In these editorials over the last few weeks, we've demonstrated the value of customer knowledge; we've given case studies of companies delivering spectacular improvements in the effectiveness of their communications, and we've shown how customer contact systems can deliver real bottom-line value. So why is it that so many CRM implementation projects seem to be adrift and in danger of not delivering the bottom-line benefits?
Of course there are many reasons why projects get into this state, but I want to highlight three key pitfalls which seem to crop up frequently:
- Poor CRM business strategy
- Inappropriate project management techniques
- Failure to deliver the benefits, short-term and long-term
Let's look at each of these in more detail.
1. Poor CRM business strategy
Too often the implementation of a CRM system is seen as an end in itself. The CRM strategy is simplistically defined as 'Let's implement a CRM system', or 'Before we can do CRM, we need to have the infrastructure in place'.
It is surely clear by now that most CRM systems are enabling systems, and they only deliver value when they are used to implement CRM programmes. This means that every CRM implementation project which has business benefit as an objective needs to have a set of CRM programmes associated with it which are designed to make money for the company.
This needs a clear CRM business strategy defining where the business benefits will come from, and how we will deliver those benefits, and most importantly, which ones come first.
We need to think through which areas of the customer relationship we need to deal with first. Should we address customer retention issues, or is customer service the most pressing problem? Are we failing to attract new customers, or do we need to address the large numbers of unprofitable customers we have through value maximisation programmes? Of course in theory it would be nice to be able to do everything, and we need the whole system to do everything well, but businesses have priorities. They have pressing problems and less urgent issues. We have to start somewhere, so let's go with the problems where we can have the most impact (both financial and political) immediately. A CRM-Forum presentation, Customer Relationship Management Implementation Strategies, outlines a framework for identifying which areas to focus on, as well as an outline plan for any one implementation stage.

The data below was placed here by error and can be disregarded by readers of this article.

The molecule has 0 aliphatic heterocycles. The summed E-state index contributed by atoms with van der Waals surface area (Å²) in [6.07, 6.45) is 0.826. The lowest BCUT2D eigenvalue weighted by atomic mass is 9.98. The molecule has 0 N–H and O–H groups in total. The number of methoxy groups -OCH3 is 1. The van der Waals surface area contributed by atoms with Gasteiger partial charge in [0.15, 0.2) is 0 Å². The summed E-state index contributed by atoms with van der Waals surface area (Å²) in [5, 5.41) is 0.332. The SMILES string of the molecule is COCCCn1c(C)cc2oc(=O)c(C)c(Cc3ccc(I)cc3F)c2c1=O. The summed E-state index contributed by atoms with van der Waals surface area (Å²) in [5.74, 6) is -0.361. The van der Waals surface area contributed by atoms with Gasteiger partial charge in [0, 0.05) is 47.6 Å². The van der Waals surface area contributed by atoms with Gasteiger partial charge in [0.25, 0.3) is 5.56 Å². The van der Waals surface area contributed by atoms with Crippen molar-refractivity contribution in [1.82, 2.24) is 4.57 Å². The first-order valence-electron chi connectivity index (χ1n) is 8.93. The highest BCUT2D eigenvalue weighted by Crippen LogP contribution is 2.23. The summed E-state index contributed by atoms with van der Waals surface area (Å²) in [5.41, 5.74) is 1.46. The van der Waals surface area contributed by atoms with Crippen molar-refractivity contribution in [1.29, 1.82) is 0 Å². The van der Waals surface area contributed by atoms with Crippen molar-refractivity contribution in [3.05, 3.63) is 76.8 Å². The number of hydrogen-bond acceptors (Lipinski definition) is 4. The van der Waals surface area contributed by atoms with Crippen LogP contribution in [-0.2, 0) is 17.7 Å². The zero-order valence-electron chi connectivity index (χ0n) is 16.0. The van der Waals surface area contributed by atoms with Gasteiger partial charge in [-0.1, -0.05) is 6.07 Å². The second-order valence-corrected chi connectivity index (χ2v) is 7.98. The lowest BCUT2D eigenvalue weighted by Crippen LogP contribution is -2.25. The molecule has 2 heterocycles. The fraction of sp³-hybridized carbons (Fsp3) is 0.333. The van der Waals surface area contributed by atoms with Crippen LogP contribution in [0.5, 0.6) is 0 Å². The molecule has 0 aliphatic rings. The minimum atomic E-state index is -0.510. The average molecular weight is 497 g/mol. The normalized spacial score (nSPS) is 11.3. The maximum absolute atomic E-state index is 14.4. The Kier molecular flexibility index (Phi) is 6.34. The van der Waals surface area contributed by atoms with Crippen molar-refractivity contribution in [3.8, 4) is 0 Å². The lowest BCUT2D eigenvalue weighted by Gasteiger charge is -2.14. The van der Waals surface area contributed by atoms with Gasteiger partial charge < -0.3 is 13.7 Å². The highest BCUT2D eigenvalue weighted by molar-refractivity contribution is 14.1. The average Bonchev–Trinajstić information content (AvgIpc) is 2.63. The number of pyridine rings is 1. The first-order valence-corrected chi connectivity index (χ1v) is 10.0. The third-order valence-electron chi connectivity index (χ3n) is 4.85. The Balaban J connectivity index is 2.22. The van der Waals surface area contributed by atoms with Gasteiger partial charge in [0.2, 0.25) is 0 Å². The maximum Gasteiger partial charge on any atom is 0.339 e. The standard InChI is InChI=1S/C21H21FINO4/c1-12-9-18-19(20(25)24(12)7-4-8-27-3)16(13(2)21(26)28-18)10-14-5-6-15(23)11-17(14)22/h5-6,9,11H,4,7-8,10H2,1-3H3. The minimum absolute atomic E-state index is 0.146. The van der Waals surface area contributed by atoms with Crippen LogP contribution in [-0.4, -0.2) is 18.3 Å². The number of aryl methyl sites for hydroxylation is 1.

So we need to go through a process of defining which areas of our customer relationships most need to be addressed, and which offer the most benefit. Once we've identified those then we can start to build the programmes which try to address those problems.
Although many projects are far more focused on IT system delivery than the CRM programmes, don't make the mistake of swinging to the opposite extreme. CRM programmes without the IT infrastructure to support them are unlikely to be delivered successfully. The trick is to balance the development of the CRM programmes with the implementation of appropriate IT infrastructure.
This all seems so obvious that it is worth asking why we even need to say this. There are three key influences, I believe, which often make it difficult to adopt this approach.
Firstly, the business side usually lacks CRM expertise and so feels nervous of defining those CRM programmes. Better to wait till we've got a better understanding through building the system. I'm convinced this is a mistake. Take all your courage in your hands and jump in the deep-end. If you're of a particularly nervous disposition, get someone to hold your hand, but don't let it be a CRM consultant, let it be a CRM practitioner. These are few and far between, but you can find them. They are recognisable because they have actual experience of delivering business benefit for other organisations through CRM and they talk the practice, not the theory.